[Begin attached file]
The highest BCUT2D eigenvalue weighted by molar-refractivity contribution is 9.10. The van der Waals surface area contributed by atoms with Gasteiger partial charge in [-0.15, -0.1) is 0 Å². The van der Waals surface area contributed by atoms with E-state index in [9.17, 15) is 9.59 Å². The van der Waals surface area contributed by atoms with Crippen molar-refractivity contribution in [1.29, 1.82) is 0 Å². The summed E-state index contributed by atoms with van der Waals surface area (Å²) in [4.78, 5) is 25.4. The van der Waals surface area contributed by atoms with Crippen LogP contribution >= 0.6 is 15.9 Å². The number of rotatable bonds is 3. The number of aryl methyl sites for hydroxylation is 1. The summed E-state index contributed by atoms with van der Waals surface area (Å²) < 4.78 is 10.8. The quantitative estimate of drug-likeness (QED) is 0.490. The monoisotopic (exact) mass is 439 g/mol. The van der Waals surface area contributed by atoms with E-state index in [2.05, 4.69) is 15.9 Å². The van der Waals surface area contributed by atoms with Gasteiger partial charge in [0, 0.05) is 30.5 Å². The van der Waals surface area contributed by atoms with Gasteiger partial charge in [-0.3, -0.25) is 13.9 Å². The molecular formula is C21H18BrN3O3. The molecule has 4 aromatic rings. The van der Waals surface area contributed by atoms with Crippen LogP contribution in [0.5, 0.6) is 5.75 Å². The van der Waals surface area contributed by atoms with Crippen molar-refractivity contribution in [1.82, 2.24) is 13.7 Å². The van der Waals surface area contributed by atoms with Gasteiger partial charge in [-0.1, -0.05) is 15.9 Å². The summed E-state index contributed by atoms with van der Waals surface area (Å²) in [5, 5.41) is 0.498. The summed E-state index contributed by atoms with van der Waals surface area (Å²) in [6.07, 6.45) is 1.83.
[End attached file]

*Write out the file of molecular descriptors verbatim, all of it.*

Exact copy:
The highest BCUT2D eigenvalue weighted by molar-refractivity contribution is 9.10. The van der Waals surface area contributed by atoms with Gasteiger partial charge in [-0.15, -0.1) is 0 Å². The van der Waals surface area contributed by atoms with E-state index in [9.17, 15) is 9.59 Å². The van der Waals surface area contributed by atoms with Crippen molar-refractivity contribution in [1.29, 1.82) is 0 Å². The summed E-state index contributed by atoms with van der Waals surface area (Å²) in [4.78, 5) is 25.4. The van der Waals surface area contributed by atoms with Crippen LogP contribution >= 0.6 is 15.9 Å². The number of rotatable bonds is 3. The number of aryl methyl sites for hydroxylation is 1. The summed E-state index contributed by atoms with van der Waals surface area (Å²) < 4.78 is 10.8. The quantitative estimate of drug-likeness (QED) is 0.490. The monoisotopic (exact) mass is 439 g/mol. The van der Waals surface area contributed by atoms with E-state index in [2.05, 4.69) is 15.9 Å². The van der Waals surface area contributed by atoms with Gasteiger partial charge in [0, 0.05) is 30.5 Å². The van der Waals surface area contributed by atoms with Gasteiger partial charge in [-0.3, -0.25) is 13.9 Å². The molecular formula is C21H18BrN3O3. The molecule has 4 aromatic rings. The van der Waals surface area contributed by atoms with Crippen LogP contribution in [0.5, 0.6) is 5.75 Å². The van der Waals surface area contributed by atoms with Crippen molar-refractivity contribution in [1.82, 2.24) is 13.7 Å². The van der Waals surface area contributed by atoms with Gasteiger partial charge in [-0.1, -0.05) is 15.9 Å². The summed E-state index contributed by atoms with van der Waals surface area (Å²) in [5, 5.41) is 0.498. The summed E-state index contributed by atoms with van der Waals surface area (Å²) in [6.07, 6.45) is 1.83.